2017 Influential Women in Business: Monique Scott-Spaulding

    Photography by Marie Constantin

    Hometown: Baton Rouge, Louisiana

    Family: Widow of Michael John Spaulding, three sisters and godmother of 12

    Years with company: 19

    One of Monique Scott-Spaulding’s greatest passions, both as a businesswoman and community leader, has been helping others achieve their dreams.

    As the franchise owner of Jani-King of Baton Rouge, Spaulding has been able to pursue her passion. Since 1998, she has grown her business into one of the top Jani-King franchises in the region, winning multiple sales and Franchise of the Year awards. But Scott-Spaulding says she’s most proud of the hundreds of employees she has hired and trained through the years, several of whom have since started their own businesses.

    “My business afforded me the opportunity to support a climate of entrepreneurship in this community,” she says. “My most important accomplishment has been hiring staff and helping them see they can do this, too, and being able to empower others—especially women—to stand on their own and achieve their best self.”

    Spaulding’s commercial cleaning franchise specializes in educational, health care and industrial facilities. She manages administrative tasks, sales and training for more than 85 current employees. Before Jani-King, Spaulding was the resource pool manager at General Health Systems, where she provided staff for hospitals, school districts and medical practices, and picked up business and management skills.

    At 25 years old, Spaulding faced one of her biggest life challenges—and the impetus to start her business—when her mother died and her 13-year-old sister came to live with her. To support the two, Spaulding opened her own business to maximize her earning potential.

    Jani-King offered the best opportunity, Spaulding says, because it was a limited investment for unlimited growth potential. And Spaulding was able to use her management skills to run a more efficient business. For example, she says, she swapped upright vacuums for backpack vacuums, which are less restrictive, have more suction power and distribute weight evenly to put less stress on employees’ backs.

    “I taught them to work smarter, not harder, and to look for ways to do things more efficiently,” Spaulding says.

    Although her original plan was to eventually sell the franchise, Spaulding never did. She enjoyed the relationships she created with clients, employees and the community. In her position, she has assisted 15 former employees in starting their own businesses. Becoming a business leader also gave Spaulding the opportunity to serve on several boards and organizations to give back to the community and encourage entrepreneurship on a wider scale.

    As the daughter of a teacher, Spaulding has become a staunch advocate for education, children and the arts. Her parents were instrumental in her own success, and she learned early on from her mother that education and hard work are key.

    “My mom always told me, ‘It doesn’t matter where you come from—what matters are your goals, dreams and determination to succeed. Failure is not an option,’” Spaulding says.

    One of her personal proudest moments in life was meeting and marrying the love of her life, Michael John Spaulding, who passed away four years ago. Spaulding and her husband started a family foundation in 2006 called Spaulding Charities, with the mission to eradicate poverty through education. Today, Spaulding is in the process of reviving the foundation.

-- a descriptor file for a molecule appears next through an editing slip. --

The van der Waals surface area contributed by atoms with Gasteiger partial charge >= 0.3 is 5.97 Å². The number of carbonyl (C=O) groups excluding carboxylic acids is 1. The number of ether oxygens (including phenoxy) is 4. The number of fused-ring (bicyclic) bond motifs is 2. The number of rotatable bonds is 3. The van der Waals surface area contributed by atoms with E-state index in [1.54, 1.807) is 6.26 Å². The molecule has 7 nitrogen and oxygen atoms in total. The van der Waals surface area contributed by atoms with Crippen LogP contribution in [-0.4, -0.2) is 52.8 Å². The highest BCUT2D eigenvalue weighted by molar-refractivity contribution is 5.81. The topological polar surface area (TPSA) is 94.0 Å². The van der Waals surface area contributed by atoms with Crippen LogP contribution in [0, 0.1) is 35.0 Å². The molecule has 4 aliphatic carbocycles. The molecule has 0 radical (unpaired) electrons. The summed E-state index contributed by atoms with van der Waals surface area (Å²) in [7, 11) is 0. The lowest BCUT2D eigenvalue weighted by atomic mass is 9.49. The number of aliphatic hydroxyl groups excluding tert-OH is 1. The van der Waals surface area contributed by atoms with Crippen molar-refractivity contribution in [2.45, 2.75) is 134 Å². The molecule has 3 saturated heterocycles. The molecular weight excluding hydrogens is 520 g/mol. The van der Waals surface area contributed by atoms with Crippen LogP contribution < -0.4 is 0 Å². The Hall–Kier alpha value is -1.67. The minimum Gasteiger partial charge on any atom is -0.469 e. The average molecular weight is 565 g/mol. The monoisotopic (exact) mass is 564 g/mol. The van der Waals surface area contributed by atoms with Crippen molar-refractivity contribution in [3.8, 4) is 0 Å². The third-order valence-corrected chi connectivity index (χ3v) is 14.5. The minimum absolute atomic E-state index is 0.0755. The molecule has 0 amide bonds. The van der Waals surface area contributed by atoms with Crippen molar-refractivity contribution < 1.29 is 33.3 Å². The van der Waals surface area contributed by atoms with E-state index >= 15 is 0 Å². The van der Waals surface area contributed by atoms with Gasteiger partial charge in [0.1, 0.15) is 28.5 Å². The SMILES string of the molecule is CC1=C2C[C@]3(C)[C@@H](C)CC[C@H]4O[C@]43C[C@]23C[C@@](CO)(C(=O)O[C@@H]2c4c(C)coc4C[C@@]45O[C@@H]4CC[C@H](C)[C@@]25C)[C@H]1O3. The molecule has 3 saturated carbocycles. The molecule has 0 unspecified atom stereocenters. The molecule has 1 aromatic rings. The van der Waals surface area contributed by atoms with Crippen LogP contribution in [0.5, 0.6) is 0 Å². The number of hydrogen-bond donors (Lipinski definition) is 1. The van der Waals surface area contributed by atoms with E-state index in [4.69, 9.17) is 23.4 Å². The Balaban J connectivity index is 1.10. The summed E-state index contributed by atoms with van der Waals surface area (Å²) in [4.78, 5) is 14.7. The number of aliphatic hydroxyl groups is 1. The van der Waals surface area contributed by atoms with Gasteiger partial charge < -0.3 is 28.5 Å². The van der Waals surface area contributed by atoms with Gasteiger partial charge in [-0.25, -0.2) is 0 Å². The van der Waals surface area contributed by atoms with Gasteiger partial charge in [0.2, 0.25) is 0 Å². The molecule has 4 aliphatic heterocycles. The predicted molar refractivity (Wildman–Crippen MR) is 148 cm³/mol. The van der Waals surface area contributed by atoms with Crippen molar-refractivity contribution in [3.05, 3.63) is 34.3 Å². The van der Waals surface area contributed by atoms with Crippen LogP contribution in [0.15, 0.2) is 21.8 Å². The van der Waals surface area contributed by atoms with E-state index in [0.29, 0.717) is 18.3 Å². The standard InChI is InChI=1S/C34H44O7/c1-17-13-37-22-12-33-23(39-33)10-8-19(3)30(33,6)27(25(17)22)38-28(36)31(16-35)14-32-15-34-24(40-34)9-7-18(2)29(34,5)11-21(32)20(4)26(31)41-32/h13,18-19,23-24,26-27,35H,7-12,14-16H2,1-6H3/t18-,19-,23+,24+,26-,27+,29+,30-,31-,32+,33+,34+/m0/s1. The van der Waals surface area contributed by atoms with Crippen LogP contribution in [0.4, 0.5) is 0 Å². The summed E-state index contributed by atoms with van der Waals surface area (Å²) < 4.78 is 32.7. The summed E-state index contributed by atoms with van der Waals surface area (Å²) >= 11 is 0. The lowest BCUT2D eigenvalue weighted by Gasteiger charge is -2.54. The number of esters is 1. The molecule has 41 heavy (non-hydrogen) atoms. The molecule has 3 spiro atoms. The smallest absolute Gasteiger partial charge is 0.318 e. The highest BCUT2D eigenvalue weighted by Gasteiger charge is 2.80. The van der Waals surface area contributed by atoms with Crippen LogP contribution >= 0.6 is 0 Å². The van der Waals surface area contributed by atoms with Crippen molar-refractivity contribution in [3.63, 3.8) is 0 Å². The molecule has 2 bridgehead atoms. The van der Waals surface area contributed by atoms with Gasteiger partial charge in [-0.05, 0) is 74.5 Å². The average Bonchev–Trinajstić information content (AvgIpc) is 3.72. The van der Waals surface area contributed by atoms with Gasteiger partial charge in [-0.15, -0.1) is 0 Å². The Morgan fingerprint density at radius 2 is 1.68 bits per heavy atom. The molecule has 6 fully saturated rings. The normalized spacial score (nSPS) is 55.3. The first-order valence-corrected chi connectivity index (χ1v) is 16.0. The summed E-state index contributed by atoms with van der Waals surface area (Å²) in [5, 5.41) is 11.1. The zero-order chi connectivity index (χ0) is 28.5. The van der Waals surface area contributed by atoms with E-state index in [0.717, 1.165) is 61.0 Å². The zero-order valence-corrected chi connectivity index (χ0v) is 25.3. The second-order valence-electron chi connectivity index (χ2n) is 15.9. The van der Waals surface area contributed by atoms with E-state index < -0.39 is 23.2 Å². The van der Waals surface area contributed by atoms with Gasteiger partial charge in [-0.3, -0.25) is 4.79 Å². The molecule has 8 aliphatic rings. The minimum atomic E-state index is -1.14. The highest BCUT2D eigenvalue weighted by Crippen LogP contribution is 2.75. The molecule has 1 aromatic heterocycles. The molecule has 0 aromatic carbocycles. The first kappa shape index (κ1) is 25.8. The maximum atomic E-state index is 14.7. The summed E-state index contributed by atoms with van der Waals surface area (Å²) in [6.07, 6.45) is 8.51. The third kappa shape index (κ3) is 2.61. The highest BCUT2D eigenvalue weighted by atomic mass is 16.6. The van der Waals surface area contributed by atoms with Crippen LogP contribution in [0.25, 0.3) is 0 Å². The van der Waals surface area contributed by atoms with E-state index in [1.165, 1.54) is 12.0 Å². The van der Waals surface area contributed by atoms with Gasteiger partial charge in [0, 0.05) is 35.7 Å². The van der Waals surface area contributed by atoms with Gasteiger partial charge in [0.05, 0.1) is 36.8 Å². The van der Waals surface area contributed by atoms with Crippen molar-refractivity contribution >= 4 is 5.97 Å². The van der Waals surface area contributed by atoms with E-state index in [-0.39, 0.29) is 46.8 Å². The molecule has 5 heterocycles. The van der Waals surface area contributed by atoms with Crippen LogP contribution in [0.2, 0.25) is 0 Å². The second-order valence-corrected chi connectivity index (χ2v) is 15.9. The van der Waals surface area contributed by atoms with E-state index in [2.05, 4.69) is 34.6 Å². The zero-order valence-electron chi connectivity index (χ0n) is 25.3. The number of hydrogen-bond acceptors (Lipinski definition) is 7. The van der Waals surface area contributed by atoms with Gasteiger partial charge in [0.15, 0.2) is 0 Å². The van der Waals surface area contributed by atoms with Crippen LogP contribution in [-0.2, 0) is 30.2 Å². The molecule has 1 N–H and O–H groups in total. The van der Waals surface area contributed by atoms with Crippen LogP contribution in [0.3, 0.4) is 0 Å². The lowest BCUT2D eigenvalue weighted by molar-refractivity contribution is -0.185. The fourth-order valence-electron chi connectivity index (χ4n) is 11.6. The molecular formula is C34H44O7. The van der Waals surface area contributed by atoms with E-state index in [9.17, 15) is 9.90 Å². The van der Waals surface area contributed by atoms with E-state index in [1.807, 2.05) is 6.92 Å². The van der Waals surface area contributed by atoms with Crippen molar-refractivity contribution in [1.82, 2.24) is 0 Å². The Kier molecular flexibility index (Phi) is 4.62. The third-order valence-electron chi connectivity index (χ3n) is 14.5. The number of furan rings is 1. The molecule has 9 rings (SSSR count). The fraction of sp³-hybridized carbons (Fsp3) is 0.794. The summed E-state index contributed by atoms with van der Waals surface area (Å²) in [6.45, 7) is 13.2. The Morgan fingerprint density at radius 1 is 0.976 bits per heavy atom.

“I want to help people understand poverty doesn’t have to be a lifetime circumstance,” she says. “I want kids to know there’s an entire world out there and nothing limits who you are and what you want to be.”


    PROUDEST ACHIEVEMENT Creating a culture of entrepreneurship is of great importance to me as entrepreneurs are the driving force of our economy. I have assisted 15 former employees to begin businesses during my career and have mentored numerous others to build their business. Becoming a serial entrepreneur, which has allowed me to coach and mentor many female entrepreneurs, is of utmost importance. I am proud that my journey includes building two successful companies employing over 300 people prior to my 30th birthday.

    AN EXPERIENCE THAT CHANGED HER LIFE The death of my mom and assuming the role of guardian of my teenage sister at 25—four years into my first business venture—taught me to remain determined with laser focus on my goals while always carving out time for family. Deciding to become an entrepreneur instead of my journey as an employee was an exponential change in the trajectory of my career. The flexibility of my time, latitude in management, earning potential, and capacity to help others were gifts to allow me to travel, to serve the community, and to help my staff achieve their goals.

    HOW SHE RELAXES My favorite way to relax is to travel. There is a sigh of relief when I can board a plane to explore a new destination. Daily opportunities to relax include a hearty meal with a glass of a full bodied Cabernet and a deep tissue massage.


    1998 • Named Rookie of the Year Jani-King franchisee

    1999 • Receives the Jani-King Franchise of the Year Award for the first time (she also wins the award in 2006 and 2013)

    2000 • Named Team Player of the Year by Jani-King

    2009 • Graduates from the Baton Rouge Area Leadership Program, and is included in the Business Report Forty Under 40 class

    2013 • Receives the Jani-King International First Place in Sales Award

    2016 • Graduates from the Council for a Better Louisiana’s Leadership Louisiana program